Simply getting into natural water does us good. There is no
need for a training programme or a fitness regime. You don’t need audacious
goals to enjoy a sunrise from the ocean and get an endorphin boost. On the
other hand, if you want to push yourself, outdoor swimming offers a rich
diversity of challenges. This also presents swimmers with a conundrum: where do
they want outdoor swimming to take them? Do they want to race, complete long-distance
challenges or test their tolerance for the cold? Or some combination of the
three? Whichever you choose, the physical challenges essentially boil down to
three things: how to swim further, how to swim faster and how to tolerate cool
water for longer.
Before diving into these, it’s worth noting that these aren’t the only helpful attributes for outdoor swimmers. Skills such as being organised, able to plan, build a team or raise funds can all come in useful, depending on what you want to do. Your long-term diet and event-day nutrition are important. Being able to cope with different water conditions is useful, as is being able to swim straight and navigate effectively. But let’s focus on the core swimming attributes of distance, speed and cold tolerance for now.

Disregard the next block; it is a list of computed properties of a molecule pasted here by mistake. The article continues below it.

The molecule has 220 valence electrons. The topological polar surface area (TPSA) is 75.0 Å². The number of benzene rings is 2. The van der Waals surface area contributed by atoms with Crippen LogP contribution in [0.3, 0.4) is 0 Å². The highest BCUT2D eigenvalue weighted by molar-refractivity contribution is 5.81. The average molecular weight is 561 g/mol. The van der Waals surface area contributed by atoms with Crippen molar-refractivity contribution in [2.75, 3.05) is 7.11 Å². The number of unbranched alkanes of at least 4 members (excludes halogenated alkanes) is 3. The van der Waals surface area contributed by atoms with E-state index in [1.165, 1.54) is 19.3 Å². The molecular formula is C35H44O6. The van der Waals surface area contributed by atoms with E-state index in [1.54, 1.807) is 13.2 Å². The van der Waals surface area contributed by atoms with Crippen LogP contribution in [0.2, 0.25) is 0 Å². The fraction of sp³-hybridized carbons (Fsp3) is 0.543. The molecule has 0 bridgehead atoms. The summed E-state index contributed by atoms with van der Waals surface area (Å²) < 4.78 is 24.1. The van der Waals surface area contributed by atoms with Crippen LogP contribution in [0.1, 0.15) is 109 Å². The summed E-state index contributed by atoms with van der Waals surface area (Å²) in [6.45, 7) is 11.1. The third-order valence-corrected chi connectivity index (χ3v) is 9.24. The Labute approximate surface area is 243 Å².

Firstly, consider swimming further, which has multiple components. The first, and most essential, is that you have to learn to swim without getting out of breath. Most people who can swim can already do this on breaststroke, but it’s not uncommon to see inexperienced swimmers flailing at the water while trying to swim front crawl and getting exhausted and breathless in moments. However fit you are, you will never swim long distances on front crawl until your swimming technique and confidence have developed sufficiently for you to relax and swim aerobically. But once you’ve mastered this, the distance you can swim will increase many times over – until you run into other limiters.
One of these is muscular endurance. Your shoulders ache and your arms feel heavy. You can fight it for a while with willpower but eventually it's too much effort. The best way to deal with this is through training. Swim often and gradually increase the distance. The more you swim and train (within reason), the further your arms and shoulders will take you. A second limiter is some sort of bio-mechanical weakness, which could lead to injury. For example, rotator cuff damage in your shoulders or tendonitis in your forearms. Sometimes these issues are exacerbated by your swimming technique or by specific weaknesses or muscle imbalances. It could be worth consulting with a coach on the former and a physiotherapist for the latter. A third factor is your mind. Swimming long distances can be both meditative and extremely mentally gruelling. The good news is, you can train your mind as you can your body. As a first step, doing long swims in training will help prepare you mentally as well as physically, but this is a broad topic and there is much you could do that’s beyond the scope of this piece.
The other major limiter for long-distance swims, especially those done without a wetsuit, is cold, which we’ll return to later. But first, let’s talk about speed.